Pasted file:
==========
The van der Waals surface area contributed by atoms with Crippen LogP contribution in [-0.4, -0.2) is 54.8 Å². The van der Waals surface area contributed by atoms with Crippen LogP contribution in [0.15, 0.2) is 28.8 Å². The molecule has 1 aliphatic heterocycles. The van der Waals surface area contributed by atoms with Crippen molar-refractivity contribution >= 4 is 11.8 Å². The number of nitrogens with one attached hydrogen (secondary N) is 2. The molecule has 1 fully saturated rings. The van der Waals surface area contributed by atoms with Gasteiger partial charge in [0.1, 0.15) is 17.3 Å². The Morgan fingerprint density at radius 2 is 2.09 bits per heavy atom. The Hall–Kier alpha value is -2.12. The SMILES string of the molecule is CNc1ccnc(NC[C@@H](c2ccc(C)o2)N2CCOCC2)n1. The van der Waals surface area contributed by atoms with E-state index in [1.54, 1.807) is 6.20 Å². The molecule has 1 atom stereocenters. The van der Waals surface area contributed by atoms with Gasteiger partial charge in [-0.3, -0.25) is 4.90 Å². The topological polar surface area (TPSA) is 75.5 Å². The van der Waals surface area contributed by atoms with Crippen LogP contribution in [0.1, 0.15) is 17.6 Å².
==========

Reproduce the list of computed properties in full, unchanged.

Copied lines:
The van der Waals surface area contributed by atoms with Crippen LogP contribution in [-0.4, -0.2) is 54.8 Å². The van der Waals surface area contributed by atoms with Crippen LogP contribution in [0.15, 0.2) is 28.8 Å². The molecule has 1 aliphatic heterocycles. The van der Waals surface area contributed by atoms with Crippen molar-refractivity contribution >= 4 is 11.8 Å². The number of nitrogens with one attached hydrogen (secondary N) is 2. The molecule has 1 fully saturated rings. The van der Waals surface area contributed by atoms with Gasteiger partial charge in [0.1, 0.15) is 17.3 Å². The Morgan fingerprint density at radius 2 is 2.09 bits per heavy atom. The Hall–Kier alpha value is -2.12. The SMILES string of the molecule is CNc1ccnc(NC[C@@H](c2ccc(C)o2)N2CCOCC2)n1. The van der Waals surface area contributed by atoms with E-state index in [1.54, 1.807) is 6.20 Å². The molecule has 1 atom stereocenters. The van der Waals surface area contributed by atoms with Gasteiger partial charge in [-0.3, -0.25) is 4.90 Å². The topological polar surface area (TPSA) is 75.5 Å². The van der Waals surface area contributed by atoms with Crippen LogP contribution in [0.1, 0.15) is 17.6 Å².